Developing a clear and consistent company culture is an important ongoing task that every business owner or leadership team must address.
When there is no across-the-board company culture, employees tend to create one of their own. This unwanted environment can often lead to an “every man for himself” type of atmosphere that can undermine company goals, open the door for hostility, and seriously impact how productive and successful a team ends up being in the long run.
A healthy company culture breeds an atmosphere of oneness, where everyone feels valued enough to work together to advance company goals. As a result, employee retention is higher, productivity increases, creative problem solving improves and the organisation’s reputation gains steam. If your company culture is nonexistent or simply not all it should be, take action to create one that sticks. Here are a few ideas to help get you started.
Think about what you wantBefore you can create a stable company culture, be clear about what you want. There are many directions you can take, so it may take some time to come up with an answer. Do you want a stronger focus on innovation? Do you want to emphasize employee development? Is strong leadership important? Take some time to review your vision, mission, and values to see if they align with the company’s strategic goals.
Create a plan of actionFind ways to leverage the positive things in the existing company culture, while fixing areas that do not align with your overall goals. Look at your current policies and practices to see if you should add, eliminate or improve any of them. Also, create a model of the behavior and actions you want others to emulate.
Take it easyCreating a culture within an organisation is not always easy, especially if there are workers who cling to old value systems and beliefs about how things should be done. If you go in with a heavy-handed approach, employees will push back and things will get messy. If they get too out of hand, workers may quit and throw the company in a bind. Instead of charging in like a race horse straight out the gate, implement policies and procedure changes gradually. This way, nobody gets overwhelmed and everyone will have time to adapt.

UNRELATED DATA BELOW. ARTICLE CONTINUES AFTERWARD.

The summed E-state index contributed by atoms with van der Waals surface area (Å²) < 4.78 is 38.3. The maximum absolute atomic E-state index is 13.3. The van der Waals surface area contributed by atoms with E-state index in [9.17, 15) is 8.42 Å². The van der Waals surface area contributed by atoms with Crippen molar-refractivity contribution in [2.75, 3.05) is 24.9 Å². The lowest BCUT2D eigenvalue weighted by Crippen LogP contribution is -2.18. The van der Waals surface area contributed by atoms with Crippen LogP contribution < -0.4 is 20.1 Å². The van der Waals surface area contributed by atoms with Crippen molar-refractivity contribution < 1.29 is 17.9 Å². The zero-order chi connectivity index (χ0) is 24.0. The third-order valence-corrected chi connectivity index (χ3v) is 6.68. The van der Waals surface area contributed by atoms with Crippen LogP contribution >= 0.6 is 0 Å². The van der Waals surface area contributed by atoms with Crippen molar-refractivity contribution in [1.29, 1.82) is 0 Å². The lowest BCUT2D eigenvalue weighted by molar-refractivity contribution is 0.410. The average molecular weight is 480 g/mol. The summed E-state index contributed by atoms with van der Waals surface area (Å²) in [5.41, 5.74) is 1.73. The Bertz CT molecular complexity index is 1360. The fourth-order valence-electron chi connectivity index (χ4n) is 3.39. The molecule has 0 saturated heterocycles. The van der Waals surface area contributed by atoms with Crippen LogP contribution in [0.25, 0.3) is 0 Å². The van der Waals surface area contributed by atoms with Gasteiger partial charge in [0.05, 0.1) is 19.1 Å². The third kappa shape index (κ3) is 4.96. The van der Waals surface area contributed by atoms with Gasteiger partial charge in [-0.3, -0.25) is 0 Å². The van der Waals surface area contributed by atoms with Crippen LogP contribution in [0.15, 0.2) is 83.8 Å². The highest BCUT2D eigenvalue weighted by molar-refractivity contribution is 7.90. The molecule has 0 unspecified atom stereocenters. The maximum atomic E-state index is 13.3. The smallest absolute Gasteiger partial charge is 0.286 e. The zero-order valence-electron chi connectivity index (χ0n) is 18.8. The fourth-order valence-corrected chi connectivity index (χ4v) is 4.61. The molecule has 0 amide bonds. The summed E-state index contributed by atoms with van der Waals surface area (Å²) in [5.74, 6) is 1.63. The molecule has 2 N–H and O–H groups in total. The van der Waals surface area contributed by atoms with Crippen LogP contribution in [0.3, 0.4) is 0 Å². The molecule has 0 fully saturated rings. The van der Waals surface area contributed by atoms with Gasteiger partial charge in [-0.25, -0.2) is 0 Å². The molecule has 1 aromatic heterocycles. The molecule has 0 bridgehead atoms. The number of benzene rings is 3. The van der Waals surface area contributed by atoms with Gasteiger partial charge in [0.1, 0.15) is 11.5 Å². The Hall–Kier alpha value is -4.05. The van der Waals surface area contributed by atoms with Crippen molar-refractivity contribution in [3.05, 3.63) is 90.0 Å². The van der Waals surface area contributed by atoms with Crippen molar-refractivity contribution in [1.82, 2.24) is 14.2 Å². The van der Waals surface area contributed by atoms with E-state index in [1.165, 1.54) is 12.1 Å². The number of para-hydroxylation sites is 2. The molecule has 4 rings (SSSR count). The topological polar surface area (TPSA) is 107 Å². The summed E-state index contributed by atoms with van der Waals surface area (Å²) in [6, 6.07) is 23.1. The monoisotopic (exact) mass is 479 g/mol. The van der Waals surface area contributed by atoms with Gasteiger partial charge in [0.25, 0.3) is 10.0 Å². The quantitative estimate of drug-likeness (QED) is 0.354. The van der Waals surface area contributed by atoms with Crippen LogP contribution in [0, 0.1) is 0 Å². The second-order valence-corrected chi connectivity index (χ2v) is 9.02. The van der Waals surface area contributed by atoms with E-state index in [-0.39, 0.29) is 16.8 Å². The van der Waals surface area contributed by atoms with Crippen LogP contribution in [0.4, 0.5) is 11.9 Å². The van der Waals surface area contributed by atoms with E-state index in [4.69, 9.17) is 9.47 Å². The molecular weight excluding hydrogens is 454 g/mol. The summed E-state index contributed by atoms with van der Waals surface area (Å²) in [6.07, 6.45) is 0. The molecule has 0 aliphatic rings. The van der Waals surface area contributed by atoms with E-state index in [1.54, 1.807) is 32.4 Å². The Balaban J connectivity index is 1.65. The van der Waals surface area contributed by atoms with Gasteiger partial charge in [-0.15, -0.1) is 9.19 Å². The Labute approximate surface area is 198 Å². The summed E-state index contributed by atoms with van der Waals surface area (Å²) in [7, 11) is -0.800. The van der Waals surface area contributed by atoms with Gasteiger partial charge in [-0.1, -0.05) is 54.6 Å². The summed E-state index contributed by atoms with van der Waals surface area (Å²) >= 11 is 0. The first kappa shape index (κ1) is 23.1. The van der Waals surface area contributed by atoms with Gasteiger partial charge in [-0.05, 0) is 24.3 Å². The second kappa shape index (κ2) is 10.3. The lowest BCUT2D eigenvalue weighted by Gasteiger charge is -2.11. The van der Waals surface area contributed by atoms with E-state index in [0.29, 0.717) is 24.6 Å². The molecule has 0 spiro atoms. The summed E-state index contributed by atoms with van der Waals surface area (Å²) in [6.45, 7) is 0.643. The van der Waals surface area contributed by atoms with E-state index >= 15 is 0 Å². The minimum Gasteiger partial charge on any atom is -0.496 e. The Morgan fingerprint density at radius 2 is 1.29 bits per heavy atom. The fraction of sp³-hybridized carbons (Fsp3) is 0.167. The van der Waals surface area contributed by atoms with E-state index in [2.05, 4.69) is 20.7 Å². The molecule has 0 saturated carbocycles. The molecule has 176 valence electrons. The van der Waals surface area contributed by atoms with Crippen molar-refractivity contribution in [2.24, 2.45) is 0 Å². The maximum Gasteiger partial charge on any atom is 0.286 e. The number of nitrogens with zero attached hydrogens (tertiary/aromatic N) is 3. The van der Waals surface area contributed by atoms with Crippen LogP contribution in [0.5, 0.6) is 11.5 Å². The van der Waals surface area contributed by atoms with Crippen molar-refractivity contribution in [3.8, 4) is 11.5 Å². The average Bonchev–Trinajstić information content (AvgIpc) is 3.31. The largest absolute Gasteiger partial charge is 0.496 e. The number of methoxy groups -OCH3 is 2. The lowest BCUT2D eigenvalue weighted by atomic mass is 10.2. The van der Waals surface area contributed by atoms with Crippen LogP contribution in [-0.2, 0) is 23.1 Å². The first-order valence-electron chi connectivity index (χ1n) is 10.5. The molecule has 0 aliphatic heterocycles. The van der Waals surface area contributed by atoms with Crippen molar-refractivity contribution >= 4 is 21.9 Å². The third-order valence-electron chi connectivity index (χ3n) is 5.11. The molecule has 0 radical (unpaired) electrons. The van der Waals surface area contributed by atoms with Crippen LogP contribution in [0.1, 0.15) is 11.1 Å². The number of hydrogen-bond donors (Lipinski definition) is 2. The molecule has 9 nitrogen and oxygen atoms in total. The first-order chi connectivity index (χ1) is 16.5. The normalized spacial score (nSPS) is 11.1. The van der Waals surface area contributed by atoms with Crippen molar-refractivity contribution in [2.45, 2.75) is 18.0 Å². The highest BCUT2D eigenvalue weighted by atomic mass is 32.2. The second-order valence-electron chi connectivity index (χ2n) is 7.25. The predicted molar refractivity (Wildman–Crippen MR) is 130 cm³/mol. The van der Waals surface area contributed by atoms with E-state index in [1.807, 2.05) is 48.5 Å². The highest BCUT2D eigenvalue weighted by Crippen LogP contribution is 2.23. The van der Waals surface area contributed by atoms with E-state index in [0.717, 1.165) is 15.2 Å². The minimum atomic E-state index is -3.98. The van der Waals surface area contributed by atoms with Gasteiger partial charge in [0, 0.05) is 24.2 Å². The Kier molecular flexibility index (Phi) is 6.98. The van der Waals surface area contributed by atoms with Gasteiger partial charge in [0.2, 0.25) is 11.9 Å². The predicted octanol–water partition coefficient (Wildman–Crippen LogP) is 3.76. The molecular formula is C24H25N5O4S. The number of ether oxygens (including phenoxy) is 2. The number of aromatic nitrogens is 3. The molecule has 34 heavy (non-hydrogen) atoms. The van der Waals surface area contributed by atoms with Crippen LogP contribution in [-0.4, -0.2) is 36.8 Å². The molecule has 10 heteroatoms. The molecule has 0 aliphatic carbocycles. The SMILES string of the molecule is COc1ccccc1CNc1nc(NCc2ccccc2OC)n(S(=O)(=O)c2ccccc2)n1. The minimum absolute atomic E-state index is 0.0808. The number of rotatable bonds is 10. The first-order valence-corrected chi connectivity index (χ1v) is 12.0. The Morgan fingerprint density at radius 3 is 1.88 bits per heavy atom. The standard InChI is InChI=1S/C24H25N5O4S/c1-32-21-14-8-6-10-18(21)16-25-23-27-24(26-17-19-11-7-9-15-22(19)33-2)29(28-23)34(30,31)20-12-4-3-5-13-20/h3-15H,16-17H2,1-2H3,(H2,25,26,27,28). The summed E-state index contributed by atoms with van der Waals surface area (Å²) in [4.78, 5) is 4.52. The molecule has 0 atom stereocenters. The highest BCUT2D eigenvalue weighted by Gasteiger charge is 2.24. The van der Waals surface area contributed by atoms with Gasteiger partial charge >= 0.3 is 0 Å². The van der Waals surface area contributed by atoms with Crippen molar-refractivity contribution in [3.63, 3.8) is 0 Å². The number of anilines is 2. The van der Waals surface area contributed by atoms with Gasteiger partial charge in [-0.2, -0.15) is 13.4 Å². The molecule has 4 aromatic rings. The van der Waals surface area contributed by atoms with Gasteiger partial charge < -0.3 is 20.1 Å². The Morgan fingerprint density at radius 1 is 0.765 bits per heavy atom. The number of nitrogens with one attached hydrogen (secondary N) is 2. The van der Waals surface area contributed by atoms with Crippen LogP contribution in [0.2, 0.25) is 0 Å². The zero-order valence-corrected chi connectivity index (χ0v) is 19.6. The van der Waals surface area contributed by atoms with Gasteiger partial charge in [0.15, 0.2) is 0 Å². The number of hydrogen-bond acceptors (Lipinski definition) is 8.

Screen before you hireWhen you’re in a pinch, it is tempting to hire the first Tom, Jane ,or Harry who comes in with the right credentials. Keep in mind that the outcome of the company culture largely depends on the employees’ behaviors and actions within the organisation. It only takes one person to change the dynamics of a workplace, so never hire someone without considering how his or her personality will affect the current culture.
While experience certainly matters, so does hiring people who fit in with the direction of the organisation. Many managers would prefer to hire someone with less experience, rather than a more experienced person who will jeopardize the morale of the current employees.
Get to know the workers
When you are running a company, the demands on your time never end. For this reason, interacting with employees often falls to the bottom of the list. It’s important, however, to walk the floor and get a sense of how workers feel about the company. How are the new employees acclimating? Are there any tensions present? Is there conflict that needs to be resolved? Staying on top of employee relations can build trust and make workers feel valued. When people feel valued and cared for at work, they push harder to help achieve company goals.
With change comes fear and uncertainty. So not every policy will be received with applause. If you stay positive, respect others’ opinions, and exercise patience, most employees will come around. Creating a company culture is not an overnight task. Depending on the size of the organisation, it could take a few months or ever a year or two to see the fruits of your labor.
Company culture is important because it helps shape the values, attitudes and behaviors of the employees. If the culture is unhealthy or lax, it can cripple an organisation’s growth. When you are clear about your goals, you can improve the dynamics of your company and create a culture that encourages everyone to work together.
Chad Halvorson is the CEO / Founder of When I Work. This article appeared on wheniwork.com.